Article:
The undead Chorus in Antigone.
Both eternal and timely, ancient and modern, the 2500-year-old Antigone is about the very same political and ethical struggles we face in the world right now. Mark Coleman’s bold new production sets Sophocles’ tragedy in a radical Islamist state.

“Any concerns about the change of context were amply dispelled by the touching and delicate handling of not only Mark Coleman’s direction but also his apt and sparse Set Design which makes the words and universal warnings that have made Sophocles words so relevant for nearly three millennia centre stage as they should be.” – Tariq Kataria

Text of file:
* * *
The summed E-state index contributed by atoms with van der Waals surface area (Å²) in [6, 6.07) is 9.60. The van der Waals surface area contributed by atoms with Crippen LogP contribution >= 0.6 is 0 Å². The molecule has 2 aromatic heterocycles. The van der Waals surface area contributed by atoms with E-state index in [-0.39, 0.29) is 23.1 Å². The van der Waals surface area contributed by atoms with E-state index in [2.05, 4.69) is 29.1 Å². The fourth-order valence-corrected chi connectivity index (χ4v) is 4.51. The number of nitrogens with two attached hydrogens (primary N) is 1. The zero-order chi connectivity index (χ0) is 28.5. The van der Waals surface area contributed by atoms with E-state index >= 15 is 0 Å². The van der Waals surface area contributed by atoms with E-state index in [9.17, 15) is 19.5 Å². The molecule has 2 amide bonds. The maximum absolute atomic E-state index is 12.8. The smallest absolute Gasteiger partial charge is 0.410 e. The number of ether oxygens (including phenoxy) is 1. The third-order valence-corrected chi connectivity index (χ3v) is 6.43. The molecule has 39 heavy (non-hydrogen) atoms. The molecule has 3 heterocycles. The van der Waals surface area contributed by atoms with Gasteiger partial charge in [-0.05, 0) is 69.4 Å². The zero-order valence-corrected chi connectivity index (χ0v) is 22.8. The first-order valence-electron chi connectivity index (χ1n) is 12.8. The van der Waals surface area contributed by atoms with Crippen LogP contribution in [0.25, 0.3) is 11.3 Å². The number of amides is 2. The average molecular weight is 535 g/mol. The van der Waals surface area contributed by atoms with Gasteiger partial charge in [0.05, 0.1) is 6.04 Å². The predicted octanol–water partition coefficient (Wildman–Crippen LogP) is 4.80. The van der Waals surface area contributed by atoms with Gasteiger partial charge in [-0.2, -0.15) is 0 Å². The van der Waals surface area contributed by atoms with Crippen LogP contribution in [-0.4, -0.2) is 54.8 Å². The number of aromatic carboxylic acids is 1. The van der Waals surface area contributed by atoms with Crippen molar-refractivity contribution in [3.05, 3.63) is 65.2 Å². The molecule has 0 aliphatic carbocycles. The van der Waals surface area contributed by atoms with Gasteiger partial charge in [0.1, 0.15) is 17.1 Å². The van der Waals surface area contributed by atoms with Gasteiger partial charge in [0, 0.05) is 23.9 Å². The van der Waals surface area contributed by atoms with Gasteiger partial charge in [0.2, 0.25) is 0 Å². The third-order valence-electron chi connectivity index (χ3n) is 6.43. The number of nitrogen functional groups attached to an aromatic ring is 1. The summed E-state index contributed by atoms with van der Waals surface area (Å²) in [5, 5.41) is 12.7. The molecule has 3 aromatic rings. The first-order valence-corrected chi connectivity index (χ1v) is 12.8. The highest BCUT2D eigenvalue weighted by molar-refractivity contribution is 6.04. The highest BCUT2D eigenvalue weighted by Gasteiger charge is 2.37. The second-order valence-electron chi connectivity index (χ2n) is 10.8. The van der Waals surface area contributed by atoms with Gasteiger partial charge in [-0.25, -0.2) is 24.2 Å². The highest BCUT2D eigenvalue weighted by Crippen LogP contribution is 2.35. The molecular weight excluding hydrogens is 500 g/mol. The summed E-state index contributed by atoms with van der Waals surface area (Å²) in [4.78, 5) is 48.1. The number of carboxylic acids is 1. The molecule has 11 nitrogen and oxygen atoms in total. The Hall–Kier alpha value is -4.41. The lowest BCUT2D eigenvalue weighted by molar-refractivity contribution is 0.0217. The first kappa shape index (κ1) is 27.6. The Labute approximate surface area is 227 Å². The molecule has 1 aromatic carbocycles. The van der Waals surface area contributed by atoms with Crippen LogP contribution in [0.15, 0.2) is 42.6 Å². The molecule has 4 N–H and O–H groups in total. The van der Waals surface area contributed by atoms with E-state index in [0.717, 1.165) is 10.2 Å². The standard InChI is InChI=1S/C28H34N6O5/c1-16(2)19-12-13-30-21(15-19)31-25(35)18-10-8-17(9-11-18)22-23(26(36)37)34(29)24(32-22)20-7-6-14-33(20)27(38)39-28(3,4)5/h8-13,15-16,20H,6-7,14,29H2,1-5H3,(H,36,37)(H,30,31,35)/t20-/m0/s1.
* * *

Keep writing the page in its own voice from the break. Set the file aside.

“Antigone doesn’t disappoint. There are many long, passionate speeches in this play, nicely contrasted by the constant movement and rhythmic group storytelling of the chorus. A bumbling Sentry and bejeweled prophet also bring some comic lightness to the overall tragedy. All the cast wear the long, loose clothes and headscarves of the Middle East. This, along with the plain set and sandy floor gives a stark desert backdrop to the story. The chorus, with their white-painted faces and sand-coloured clothes, become part of the landscape and the relentless waves of fate moving in on the King.Creon was convincingly complex. Initially calmly confident in his position, he increasingly beats back good counsel and warnings of disaster with agitated rage, causing events to spiral into inevitable tragedy for everyone. His eventual howling grief and humility come far too late.Running for two hours with no interval, this production holds the attention from start to finish. Human nature hasn’t changed over millennia, and the clashes between the characters stick in the mind long after the play has finished.” – Elizabeth Holland

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